Amylyx’s fortunes shift again
FDA approval of the company’s ALS project seems assured, but pledges of withdrawal on phase 3 failure come with caveats.
Amylyx could be forgiven for feeling pretty frustrated with the FDA after months of seemingly mixed messages on the approvability of its ALS project AMX0035. But, in the wake of a positive advisory committee vote, a US green light looks to be within the company’s grasp.
The regulator is due to make a decision by September 29, and Amylyx’s co-chief executives told Evaluate Vantage that they were not anticipating any delay. “We will be anxiously waiting, but in the meantime doing everything we can to prepare for potential launch,” Justin Klee said in an interview.
There are have been many twists in the Amylyx story, which started last year when the FDA somewhat surprisingly encouraged the company to seek approval for AMX0035 on the back of phase 2 data. And yesterday’s panel was the second for the project in the same review period, a pretty much unprecedented event.
Remarkably, yesterday also witnessed the FDA extract a public commitment from Amylyx executives that the company would withdraw AMX0035 from the market if an ongoing confirmatory pivotal trial failed.
The company said it would do so if that was the right decision for patients, and that reassurance apparently helped change some of the panellists’ minds. The first adcom ended in a 6-4 vote against, while this time that switched to 7-2 in favour of AMX0035.
That commitment comes with caveats, however.
“If [the phase 3] data suggest this is not a helpful drug for ALS then it doesn’t make sense for it to be marketed. But obviously there are lots of shades of that,” Mr Klee said. “We might find it works in subsets of patients. Or it works better in earlier stage disease. That’s why it’s important to keep studying, and we will follow the data.”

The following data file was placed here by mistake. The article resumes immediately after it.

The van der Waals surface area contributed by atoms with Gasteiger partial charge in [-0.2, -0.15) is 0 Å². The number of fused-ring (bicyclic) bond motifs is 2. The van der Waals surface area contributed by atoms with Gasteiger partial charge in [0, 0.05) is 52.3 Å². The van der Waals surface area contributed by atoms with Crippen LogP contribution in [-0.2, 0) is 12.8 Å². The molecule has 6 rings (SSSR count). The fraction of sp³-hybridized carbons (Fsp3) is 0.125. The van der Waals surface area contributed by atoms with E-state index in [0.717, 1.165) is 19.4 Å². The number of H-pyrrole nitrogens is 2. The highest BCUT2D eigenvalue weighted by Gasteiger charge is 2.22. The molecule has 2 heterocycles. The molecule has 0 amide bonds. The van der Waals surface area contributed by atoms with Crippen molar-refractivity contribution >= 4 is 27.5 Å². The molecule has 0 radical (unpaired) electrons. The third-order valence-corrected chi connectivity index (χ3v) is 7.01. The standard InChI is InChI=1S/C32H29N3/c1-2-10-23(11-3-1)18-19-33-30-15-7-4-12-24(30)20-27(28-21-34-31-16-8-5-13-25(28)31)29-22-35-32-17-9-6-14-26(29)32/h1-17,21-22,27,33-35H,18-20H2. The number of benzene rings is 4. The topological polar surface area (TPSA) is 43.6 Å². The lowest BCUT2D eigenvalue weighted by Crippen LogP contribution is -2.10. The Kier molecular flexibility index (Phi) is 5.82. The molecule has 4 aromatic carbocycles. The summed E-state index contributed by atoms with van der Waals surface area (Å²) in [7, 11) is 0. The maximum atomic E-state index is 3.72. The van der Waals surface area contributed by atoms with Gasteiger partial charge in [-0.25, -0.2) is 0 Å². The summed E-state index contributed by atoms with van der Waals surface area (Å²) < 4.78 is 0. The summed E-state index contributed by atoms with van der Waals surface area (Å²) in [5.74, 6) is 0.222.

Readout of the pivotal trial, called Phoenix, is expected in mid-to-late 2024 depending on recruitment timelines, Amylyx's other chief exec, Josh Cohen, said. No other studies in ALS are planned for now, he said, meaning that a lot rests on the data that emerge from that trial.
Change of heart?
Subtle differences in the voting question also probably helped swing support in AMX0035’s favour. Rather than having to decide whether phase 2 data established the agent’s efficacy, panellists were asked whether they thought available trial evidence supported approval.
“It was a probably a much more straightforward question compared to the previous one,” Mr Cohen said. New analyses of the data submitted, which the company believes more conclusively prove that AMX0035 bestows a survival benefit, also helped change minds, he said.
But interventions by the FDA’s head of neurology, Dr Billy Dunn, also played a big role. As well as extracting the withdrawal pledge from the company, he emphasised that the FDA would apply the “broadest regulatory flexibility” to AMX0035’s application, reminding panellists of how the disease causes sufferers to decline very rapidly.
Should approval be granted, launch could happen a few weeks later, Mr Cohen said, though he declined to commit to exact timelines. He pointed out that in Canada, where AMX0035 won approval in June, the drug was made available around six weeks later, trademarked Albrioza.
A price for the US has also yet to be decided, the chief execs said. In Canada a cost of C$17,176 ($13,000) per month was submitted to the country’s health technology assessment bodies, but Mr Cohen stressed that one-by-one negotiations still had to happen with various payers.
Investors are already betting on US approval: shares in Amylyx jumped 63% in early trade this morning. Analysts at SVB Securities ramped up their probability of approval success from 35% to 75%; the bank has pencilled in sales of $1.6bn by 2026, and many on the sellside expect the agent to become a blockbuster if it reaches the market.